If there's one aspect of these new Star Wars movies that have hard-core fans most excited, it's the selection of visionary directors Disney's hired to bring these stories to life. After J.J. Abrams gets the ball rolling with Star Wars: Episode VII in 2015, we have Josh Trank (Chronicle, Fantastic Four) and Gareth Edwards (Godzilla) tackling solo spin-off movies that may or may not be origin stories following characters like Han Solo, Yoda and/or Boba Fett. Then, circling back to the trilogy of sequels, Rian Johnson (Looper) will helm the follow-up to Abrams' movie, Star Wars: Episode VIII.
Know what that list is missing? Dawn of the Planet of the Apes director Matt Reeves.
If it isn't already obvious, Disney is paying close attention to those up-and-coming, buzzed-about filmmakers who have distinct visions. They're smart and resourceful, and are really good at delivering the kind of spectacle that never sacrifices story. That's hard to do, especially on a big franchise movie, but Reeves does all of that with this Apes sequel, and more.
With strong themes of family, compassion, home and hope, Dawn of the Planet of the Apes is the rare summer blockbuster that just makes you feel so much. It's incredibly powerful in the way it weaves in, out and around all of its makeshift families, forcing them to confront hard truths about who they are and what makes them tick.
Honestly, it's a lot like Star Wars. Many of those same themes are all over the original trilogy (heck, the first movie is called A New Hope). Star Wars has always been about family first and foremost, whether the characters are related by blood or by a particular experience that bonds them together.
This is one of the main reasons why Star Wars is universally beloved, because when it comes down to it, the most important people in our lives are our family. Not just the one we're born into, but the family we discover as the years tick on. The wives, husbands, children, friends -- the people we turn to on our darkest days; the ones we look to share our most intimate moments with. When you create a movie about those people--those feelings, those concepts, those memories--it doesn't matter if your main character is an ape that talks or a giant Wookie because underneath it all is the very essence of what makes us who we are.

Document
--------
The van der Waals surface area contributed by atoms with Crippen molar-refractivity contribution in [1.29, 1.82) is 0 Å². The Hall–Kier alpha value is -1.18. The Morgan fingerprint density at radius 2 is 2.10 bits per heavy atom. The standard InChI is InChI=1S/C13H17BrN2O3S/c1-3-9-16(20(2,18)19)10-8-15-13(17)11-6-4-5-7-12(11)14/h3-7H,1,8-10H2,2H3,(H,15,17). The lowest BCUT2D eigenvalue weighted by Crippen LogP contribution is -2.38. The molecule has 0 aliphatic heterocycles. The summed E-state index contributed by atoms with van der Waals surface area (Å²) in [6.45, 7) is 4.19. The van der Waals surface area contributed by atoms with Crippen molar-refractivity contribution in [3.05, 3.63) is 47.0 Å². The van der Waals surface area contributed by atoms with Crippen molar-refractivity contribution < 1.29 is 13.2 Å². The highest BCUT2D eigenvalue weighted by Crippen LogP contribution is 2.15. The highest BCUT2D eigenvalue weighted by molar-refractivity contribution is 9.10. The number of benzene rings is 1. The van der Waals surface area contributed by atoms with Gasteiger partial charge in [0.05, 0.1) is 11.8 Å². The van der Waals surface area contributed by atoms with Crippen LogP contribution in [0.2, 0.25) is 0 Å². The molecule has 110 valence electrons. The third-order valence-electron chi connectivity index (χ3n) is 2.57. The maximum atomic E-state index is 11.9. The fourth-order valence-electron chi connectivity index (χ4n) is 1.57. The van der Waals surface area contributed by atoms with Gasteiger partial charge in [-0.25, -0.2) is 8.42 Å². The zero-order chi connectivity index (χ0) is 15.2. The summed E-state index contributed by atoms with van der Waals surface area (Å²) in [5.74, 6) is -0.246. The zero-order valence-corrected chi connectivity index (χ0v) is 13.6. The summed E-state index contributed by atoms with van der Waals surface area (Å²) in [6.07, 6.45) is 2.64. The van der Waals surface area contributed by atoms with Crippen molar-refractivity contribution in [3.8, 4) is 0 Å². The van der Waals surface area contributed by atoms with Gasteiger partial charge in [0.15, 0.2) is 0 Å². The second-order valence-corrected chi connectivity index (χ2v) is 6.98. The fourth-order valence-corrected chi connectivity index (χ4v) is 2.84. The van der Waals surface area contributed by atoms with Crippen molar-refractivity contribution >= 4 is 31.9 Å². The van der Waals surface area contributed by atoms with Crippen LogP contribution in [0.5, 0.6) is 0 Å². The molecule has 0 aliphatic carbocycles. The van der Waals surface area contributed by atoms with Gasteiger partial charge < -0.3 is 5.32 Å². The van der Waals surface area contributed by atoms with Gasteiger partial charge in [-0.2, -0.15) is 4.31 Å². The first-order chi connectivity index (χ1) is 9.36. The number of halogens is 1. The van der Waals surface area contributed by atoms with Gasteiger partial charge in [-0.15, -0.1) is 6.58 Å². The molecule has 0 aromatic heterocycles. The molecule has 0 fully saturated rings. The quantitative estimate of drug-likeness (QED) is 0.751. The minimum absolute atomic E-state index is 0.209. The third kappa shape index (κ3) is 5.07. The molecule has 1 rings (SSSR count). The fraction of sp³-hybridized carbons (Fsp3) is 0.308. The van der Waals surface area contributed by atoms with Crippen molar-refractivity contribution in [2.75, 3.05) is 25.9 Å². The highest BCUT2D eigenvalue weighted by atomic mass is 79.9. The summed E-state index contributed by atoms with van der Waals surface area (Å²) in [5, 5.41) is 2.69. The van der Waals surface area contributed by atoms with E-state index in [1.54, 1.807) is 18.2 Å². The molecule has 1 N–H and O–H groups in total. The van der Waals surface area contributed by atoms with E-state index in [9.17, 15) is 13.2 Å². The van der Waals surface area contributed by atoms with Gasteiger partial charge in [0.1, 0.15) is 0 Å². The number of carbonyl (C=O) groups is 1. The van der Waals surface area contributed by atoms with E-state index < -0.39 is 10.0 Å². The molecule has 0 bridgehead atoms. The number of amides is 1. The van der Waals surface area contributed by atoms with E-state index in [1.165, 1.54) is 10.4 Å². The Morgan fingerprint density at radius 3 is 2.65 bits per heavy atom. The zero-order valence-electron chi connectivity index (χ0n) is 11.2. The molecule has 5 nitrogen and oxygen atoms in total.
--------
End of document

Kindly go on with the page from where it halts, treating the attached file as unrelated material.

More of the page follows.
With Dawn of the Planet of the Apes, Matt Reeves tells this fantastical story about a postapocalyptic city divided between creatures (both human and ape) who are just trying to survive, not just the outside elements, but also each other. Put aside the unbelievable motion-capture effects work, his friendship with J.J. Abrams, the fact that his first movie was tied to Star Wars and Reeves' haunting shot selection on Apes (there's this moment on top of a tank that features one of the year's best shots) because all of those things easily put him on any list of potential Star Wars directors.
But it's the way he delivers those goods, through your mind and soul instead of one massive action sequence after another, that really make him stand out as a guy who needs to be part of this Star Wars contingent. If Disney wants to evoke those same feelings we had after discovering the original Star Wars trilogy, then it needs a director who knows how to make you feel.
Matt Reeves knows how to make you feel everything. Give him a Star Wars movie already, and let's really get this party started.
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